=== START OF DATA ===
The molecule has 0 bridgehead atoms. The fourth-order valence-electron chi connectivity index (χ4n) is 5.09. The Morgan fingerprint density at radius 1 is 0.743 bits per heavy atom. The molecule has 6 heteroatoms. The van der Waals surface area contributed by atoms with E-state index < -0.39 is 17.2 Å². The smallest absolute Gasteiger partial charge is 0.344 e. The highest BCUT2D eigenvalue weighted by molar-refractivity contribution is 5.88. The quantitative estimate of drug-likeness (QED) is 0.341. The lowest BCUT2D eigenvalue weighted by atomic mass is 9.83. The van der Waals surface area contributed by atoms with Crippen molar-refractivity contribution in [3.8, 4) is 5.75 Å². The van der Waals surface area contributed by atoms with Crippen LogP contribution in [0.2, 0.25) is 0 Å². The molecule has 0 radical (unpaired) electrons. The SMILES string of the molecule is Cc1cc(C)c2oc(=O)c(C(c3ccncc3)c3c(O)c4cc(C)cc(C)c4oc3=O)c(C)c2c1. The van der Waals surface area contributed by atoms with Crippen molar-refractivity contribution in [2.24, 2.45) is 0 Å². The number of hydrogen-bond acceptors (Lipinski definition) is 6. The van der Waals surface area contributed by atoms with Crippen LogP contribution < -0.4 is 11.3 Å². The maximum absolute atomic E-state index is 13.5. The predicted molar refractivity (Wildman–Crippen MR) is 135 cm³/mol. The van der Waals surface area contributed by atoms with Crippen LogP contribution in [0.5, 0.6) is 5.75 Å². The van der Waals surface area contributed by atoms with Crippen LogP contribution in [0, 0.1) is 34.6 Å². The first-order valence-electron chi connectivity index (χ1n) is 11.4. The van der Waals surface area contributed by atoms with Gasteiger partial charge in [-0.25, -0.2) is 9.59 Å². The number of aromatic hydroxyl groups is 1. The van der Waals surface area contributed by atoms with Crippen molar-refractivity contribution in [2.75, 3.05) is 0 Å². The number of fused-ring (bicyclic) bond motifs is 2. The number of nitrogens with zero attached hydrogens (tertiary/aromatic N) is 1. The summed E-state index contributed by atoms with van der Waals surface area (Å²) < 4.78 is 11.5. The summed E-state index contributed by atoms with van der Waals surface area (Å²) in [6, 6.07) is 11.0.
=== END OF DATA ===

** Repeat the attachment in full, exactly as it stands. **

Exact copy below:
The molecule has 0 bridgehead atoms. The fourth-order valence-electron chi connectivity index (χ4n) is 5.09. The Morgan fingerprint density at radius 1 is 0.743 bits per heavy atom. The molecule has 6 heteroatoms. The van der Waals surface area contributed by atoms with E-state index < -0.39 is 17.2 Å². The smallest absolute Gasteiger partial charge is 0.344 e. The highest BCUT2D eigenvalue weighted by molar-refractivity contribution is 5.88. The quantitative estimate of drug-likeness (QED) is 0.341. The lowest BCUT2D eigenvalue weighted by atomic mass is 9.83. The van der Waals surface area contributed by atoms with Crippen molar-refractivity contribution in [3.8, 4) is 5.75 Å². The van der Waals surface area contributed by atoms with Crippen LogP contribution in [0.2, 0.25) is 0 Å². The molecule has 0 radical (unpaired) electrons. The SMILES string of the molecule is Cc1cc(C)c2oc(=O)c(C(c3ccncc3)c3c(O)c4cc(C)cc(C)c4oc3=O)c(C)c2c1. The van der Waals surface area contributed by atoms with Crippen molar-refractivity contribution in [2.24, 2.45) is 0 Å². The number of hydrogen-bond acceptors (Lipinski definition) is 6. The van der Waals surface area contributed by atoms with Crippen LogP contribution < -0.4 is 11.3 Å². The maximum absolute atomic E-state index is 13.5. The predicted molar refractivity (Wildman–Crippen MR) is 135 cm³/mol. The van der Waals surface area contributed by atoms with Crippen LogP contribution in [0.5, 0.6) is 5.75 Å². The van der Waals surface area contributed by atoms with Crippen LogP contribution in [0, 0.1) is 34.6 Å². The first-order valence-electron chi connectivity index (χ1n) is 11.4. The van der Waals surface area contributed by atoms with Gasteiger partial charge in [-0.25, -0.2) is 9.59 Å². The number of aromatic hydroxyl groups is 1. The van der Waals surface area contributed by atoms with Crippen molar-refractivity contribution in [2.75, 3.05) is 0 Å². The number of fused-ring (bicyclic) bond motifs is 2. The number of nitrogens with zero attached hydrogens (tertiary/aromatic N) is 1. The summed E-state index contributed by atoms with van der Waals surface area (Å²) < 4.78 is 11.5. The summed E-state index contributed by atoms with van der Waals surface area (Å²) in [6, 6.07) is 11.0.